Quantitative diffusion-weighted imaging in breast and liver tissue

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    Diffusion-weighted imaging (DWI) is a biomedical application of MRI, based on diffusion (random walk) of hydrogen protons in the human body. By visual inspection of DWI, and other MRI images, the radiologist determines whether there is any pathology present in the organ examined.

    Visual assessment is subjective. Quantitative analysis provides an objective alternative for assessing the diffusion of pathology by expressing it in a number in comparison with healthy tissue. The benefit of this approach is that it does not depend on the reader.

    Two models for quantitative analysis of diffusion in the liver and breast were investigated. The intravoxel incoherent motion (IVIM) model separates diffusion into slow and fast diffusion. Fast diffusion is present in highly perfused tissues, such as tumors. The second model describes only one parameter, the apparent diffusion coefficient (ADC). Benefits and drawbacks of both models were investigated in DWI studies of the liver. Diffusion is dependent on the hepatic fat fraction, and the ADC furthermore on the measurement location in the liver.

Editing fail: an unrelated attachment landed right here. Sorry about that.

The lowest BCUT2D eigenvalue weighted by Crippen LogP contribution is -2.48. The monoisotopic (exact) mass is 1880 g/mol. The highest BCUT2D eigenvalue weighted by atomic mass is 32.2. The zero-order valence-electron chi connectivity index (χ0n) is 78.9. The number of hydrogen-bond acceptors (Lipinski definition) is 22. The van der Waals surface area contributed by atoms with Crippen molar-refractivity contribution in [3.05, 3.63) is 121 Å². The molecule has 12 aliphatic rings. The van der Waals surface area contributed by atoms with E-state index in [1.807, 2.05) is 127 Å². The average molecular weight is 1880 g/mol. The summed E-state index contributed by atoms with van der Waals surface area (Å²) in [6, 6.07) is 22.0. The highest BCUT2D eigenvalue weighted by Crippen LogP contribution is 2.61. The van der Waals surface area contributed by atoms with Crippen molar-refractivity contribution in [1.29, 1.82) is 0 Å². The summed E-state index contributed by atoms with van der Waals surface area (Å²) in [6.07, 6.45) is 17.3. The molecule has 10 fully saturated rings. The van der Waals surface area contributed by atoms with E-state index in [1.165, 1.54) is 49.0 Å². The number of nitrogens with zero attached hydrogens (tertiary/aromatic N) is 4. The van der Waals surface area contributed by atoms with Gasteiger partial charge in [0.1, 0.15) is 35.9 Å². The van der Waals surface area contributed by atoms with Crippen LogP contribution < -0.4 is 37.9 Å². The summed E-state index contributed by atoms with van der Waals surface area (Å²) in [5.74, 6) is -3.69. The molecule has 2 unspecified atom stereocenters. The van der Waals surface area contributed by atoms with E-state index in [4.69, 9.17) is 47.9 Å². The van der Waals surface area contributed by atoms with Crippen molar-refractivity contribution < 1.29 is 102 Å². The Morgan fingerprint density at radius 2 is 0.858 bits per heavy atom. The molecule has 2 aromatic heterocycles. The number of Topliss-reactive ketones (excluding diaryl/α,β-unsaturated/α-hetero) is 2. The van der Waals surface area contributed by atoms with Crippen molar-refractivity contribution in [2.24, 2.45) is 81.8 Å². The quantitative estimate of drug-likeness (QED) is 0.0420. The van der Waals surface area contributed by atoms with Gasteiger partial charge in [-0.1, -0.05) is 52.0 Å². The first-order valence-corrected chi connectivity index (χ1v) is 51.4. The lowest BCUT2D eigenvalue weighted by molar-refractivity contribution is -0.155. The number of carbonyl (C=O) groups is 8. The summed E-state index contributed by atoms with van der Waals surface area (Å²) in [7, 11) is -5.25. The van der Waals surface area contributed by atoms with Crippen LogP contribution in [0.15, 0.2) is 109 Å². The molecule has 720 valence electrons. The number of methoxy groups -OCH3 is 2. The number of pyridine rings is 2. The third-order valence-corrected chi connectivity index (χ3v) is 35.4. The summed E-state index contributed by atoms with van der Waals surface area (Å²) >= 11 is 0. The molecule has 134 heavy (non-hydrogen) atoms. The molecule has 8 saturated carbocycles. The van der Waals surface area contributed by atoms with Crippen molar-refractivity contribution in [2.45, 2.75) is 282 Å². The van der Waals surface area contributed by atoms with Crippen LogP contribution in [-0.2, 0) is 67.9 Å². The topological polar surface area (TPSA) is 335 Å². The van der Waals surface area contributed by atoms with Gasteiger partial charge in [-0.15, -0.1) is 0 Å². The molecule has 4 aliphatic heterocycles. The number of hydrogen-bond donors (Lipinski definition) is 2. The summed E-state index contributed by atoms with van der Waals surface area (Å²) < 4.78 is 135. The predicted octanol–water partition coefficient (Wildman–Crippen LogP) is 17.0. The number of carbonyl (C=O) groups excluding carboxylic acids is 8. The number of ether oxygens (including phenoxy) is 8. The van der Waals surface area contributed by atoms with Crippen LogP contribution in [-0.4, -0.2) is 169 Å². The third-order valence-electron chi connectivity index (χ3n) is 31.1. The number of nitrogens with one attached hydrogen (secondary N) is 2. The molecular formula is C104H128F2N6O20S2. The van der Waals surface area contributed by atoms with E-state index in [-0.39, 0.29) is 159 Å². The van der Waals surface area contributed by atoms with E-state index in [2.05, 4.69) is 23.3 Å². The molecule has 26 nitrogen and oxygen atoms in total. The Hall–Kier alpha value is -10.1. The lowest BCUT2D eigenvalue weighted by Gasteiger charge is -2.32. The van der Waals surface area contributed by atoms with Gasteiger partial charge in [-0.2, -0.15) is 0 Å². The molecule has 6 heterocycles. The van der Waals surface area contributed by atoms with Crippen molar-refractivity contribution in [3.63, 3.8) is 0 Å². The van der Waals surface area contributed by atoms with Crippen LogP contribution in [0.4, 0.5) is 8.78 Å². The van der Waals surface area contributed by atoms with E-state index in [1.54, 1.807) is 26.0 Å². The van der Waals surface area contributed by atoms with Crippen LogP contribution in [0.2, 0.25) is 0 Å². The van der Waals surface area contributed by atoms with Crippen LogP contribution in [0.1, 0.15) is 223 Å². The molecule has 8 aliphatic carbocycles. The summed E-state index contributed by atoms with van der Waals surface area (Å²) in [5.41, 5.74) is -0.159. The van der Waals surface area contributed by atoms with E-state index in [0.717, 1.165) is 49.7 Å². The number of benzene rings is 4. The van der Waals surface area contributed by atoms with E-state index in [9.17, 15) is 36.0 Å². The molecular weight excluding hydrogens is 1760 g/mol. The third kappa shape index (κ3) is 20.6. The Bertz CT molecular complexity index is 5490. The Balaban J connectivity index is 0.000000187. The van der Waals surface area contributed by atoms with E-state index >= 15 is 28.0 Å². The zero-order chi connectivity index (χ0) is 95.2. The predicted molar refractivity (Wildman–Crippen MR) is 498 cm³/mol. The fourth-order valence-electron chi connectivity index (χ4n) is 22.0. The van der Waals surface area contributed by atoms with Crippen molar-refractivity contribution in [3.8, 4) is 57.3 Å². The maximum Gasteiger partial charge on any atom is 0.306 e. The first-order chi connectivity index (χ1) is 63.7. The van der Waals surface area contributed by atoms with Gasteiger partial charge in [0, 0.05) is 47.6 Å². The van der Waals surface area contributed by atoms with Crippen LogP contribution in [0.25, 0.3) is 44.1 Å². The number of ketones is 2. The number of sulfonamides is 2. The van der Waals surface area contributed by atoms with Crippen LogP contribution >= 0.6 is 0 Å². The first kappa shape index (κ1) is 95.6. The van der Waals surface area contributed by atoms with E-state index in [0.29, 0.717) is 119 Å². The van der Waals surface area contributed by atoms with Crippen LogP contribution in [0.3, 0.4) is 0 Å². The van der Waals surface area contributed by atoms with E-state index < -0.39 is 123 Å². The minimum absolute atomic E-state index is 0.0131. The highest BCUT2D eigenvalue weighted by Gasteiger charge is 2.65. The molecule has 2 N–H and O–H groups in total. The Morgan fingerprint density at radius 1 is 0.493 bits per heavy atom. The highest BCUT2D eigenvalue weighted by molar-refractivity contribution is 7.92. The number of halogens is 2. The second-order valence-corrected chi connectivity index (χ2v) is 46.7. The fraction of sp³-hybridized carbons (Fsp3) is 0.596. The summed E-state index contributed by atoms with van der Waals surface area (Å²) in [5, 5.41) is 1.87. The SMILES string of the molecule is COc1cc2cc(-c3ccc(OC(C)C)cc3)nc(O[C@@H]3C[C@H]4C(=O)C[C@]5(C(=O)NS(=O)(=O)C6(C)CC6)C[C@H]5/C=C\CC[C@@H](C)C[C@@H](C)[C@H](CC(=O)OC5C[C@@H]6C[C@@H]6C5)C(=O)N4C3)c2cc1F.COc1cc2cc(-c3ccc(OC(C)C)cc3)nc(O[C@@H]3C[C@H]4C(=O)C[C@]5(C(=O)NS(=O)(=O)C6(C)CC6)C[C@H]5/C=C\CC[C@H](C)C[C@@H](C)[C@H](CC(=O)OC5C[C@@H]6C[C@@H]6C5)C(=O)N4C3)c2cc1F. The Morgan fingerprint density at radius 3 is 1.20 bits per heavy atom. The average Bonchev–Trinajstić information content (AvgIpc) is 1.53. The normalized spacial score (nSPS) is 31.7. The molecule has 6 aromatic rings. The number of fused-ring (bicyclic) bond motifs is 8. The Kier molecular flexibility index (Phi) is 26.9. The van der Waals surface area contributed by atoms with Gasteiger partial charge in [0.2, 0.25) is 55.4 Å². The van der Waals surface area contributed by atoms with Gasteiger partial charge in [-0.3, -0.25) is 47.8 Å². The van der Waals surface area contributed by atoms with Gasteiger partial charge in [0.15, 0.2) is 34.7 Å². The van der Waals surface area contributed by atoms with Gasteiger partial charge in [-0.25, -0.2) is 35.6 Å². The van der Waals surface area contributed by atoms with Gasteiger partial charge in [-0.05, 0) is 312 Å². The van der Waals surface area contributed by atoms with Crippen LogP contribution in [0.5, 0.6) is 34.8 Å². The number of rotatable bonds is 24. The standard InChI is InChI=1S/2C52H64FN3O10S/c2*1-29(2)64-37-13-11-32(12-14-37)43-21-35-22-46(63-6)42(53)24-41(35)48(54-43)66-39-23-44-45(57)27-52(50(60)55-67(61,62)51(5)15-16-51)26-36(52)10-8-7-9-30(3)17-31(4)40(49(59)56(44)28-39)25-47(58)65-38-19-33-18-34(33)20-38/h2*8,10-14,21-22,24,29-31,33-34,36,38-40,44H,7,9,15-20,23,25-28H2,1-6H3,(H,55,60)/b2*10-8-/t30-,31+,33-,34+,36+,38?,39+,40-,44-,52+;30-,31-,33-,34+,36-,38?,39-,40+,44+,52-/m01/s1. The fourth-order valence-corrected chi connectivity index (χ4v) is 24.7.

A novel method was introduced for semi-automatic selection and analysis of breast lesions. This provides better discrimination between benign and malignant breast lesions compared to the ADC. Moreover, the method appeared independent of the reader.

    In daily practice, a group of patients suspected of breast cancer is subject to an invasive procedure to provide a diagnosis. The number of invasive procedures may be reduced in the future when IVIM is implemented in the diagnostic algorithm.
    Original languageEnglish
    QualificationDoctor of Philosophy
    Awarding Institution
    • University of Groningen
    • Oudkerk, Matthijs, Supervisor
    • Sijens, Paul, Co-supervisor
    Award date2-Nov-2016
    Place of Publication[Groningen]
    Print ISBNs978-90-367-9097-0
    Electronic ISBNs978-90-367-9096-3
    Publication statusPublished - 2016

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